Katie: My own hometown, a sold out show at Phillips Arena, and all my solid fans getting the best seats and box seats.

Randy: What words of advice or inspiration would you like to give to anyone who may have a dream to be a recording artist, or be a singer, or dancer, or really anything that is a dream to them?

Katie: If you get the bug-sting young like I did, get involved in musical theater, acting, dance and musical instrument, go to your local songwriter nites and sit in and absorb everything you can. Start songwriting….don’t be shy, get out there and around others who have gone before you. This is a long term thing if you want a career in the music industry…everyday do something… for adults who have that yearning to jump in I would think a lot of the same things apply.

Randy: Tell me about your best and/or worst most memorable live performance

Katie: My best performance: I traveled with Teen Nation Tour in 2012/13/14. I remember one Friday afternoon we were in Evansville Indiana and their first football game of the season was that night so the students were ready to be out of school for the day. I gave my talk about “self-worth” and started in on my original INVINCIBLE ( this song has a really good beat and the lyrics are empowering ) the students picked up on the beat and were clapping and stomping their feet , We all started dancing …my second song was 22 by T Swift and that just took them over the top,,,it was magical to have 2500+ students dancing, clapping, screaming etc…. My worst performance: there really isn’t one, I am a very positive person, “worst” is not in my vocabulary…. I try to learn from all my experiences… and love my audience whether its 5 people or hundreds of people.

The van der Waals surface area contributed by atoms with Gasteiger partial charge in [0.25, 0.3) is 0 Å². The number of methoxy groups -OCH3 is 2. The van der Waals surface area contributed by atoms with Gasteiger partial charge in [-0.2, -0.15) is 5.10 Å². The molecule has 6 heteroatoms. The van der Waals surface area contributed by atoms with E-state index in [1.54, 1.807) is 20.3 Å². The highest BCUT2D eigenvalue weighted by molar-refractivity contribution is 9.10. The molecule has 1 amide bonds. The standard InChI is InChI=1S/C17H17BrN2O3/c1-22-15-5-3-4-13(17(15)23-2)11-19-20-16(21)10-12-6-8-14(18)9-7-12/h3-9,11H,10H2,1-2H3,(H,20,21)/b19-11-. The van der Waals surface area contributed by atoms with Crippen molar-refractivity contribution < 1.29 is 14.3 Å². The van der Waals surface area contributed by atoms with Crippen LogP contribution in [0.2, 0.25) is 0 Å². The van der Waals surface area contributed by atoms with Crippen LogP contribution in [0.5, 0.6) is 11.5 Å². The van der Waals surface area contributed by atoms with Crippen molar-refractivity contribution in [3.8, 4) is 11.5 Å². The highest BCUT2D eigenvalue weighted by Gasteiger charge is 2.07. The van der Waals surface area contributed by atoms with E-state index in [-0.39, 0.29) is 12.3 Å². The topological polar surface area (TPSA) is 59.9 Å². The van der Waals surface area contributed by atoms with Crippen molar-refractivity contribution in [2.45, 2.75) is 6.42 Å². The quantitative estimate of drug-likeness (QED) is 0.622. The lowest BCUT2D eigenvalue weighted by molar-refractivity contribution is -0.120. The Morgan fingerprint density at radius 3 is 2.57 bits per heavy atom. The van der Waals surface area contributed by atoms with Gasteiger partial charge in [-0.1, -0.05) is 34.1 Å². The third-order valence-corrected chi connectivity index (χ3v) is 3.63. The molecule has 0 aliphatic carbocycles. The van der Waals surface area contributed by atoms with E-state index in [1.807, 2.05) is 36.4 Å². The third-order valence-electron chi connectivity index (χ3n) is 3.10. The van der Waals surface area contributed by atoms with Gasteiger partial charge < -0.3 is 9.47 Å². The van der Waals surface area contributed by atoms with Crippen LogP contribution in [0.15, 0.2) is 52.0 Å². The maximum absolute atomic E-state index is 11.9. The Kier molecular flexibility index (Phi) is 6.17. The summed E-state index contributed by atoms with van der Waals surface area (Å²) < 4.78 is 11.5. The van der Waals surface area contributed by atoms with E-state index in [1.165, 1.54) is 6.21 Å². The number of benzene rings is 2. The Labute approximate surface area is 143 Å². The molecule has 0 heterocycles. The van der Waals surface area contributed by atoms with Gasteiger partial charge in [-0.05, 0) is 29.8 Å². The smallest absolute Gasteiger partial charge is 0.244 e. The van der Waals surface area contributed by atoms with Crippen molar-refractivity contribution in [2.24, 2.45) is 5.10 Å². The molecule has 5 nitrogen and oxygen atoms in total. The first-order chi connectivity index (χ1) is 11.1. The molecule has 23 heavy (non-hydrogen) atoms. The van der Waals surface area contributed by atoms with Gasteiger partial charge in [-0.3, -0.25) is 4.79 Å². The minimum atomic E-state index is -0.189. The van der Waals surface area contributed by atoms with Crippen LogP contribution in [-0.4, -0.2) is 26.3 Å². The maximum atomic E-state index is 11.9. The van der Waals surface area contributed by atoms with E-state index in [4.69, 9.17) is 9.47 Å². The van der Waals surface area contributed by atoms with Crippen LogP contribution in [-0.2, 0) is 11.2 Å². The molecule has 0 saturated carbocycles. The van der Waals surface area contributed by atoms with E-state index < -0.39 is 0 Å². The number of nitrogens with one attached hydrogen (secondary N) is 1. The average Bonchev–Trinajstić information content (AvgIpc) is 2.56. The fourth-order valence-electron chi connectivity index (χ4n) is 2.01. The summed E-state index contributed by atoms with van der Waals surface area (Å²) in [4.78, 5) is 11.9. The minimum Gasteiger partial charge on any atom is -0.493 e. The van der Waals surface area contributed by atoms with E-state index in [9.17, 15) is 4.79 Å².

Randy: That’s such a great attitude! The top 5 most important things in life to you are?

Katie: God , Family, Education ( including music ), Friends and Health ( I need to stay physically fit with my schedule )

Randy: Do you have any upcoming shows or events you’d like to tell about?

Katie: I am excited about 3 upcoming Red Carpet/Awards Shows: Women in RadioAtlanta, The Josie Radio Show Awards, Nashville and The International Music and Theater Awards, Atlanta. I am nominated along with my single “Georgia Moon” in multiple categories, several local shows are booked and my complete show schedule can be found on my Reverb Nation page.

Randy: What are you most appreciative of for all your successes thus far?

Katie: I am so appreciative of the help and support from my parents and I would not be in this stage of my music if it wasn’t for them. I hold in high honor their love and guidance along with the wisdom and love I receive from my relationship and prayer with God.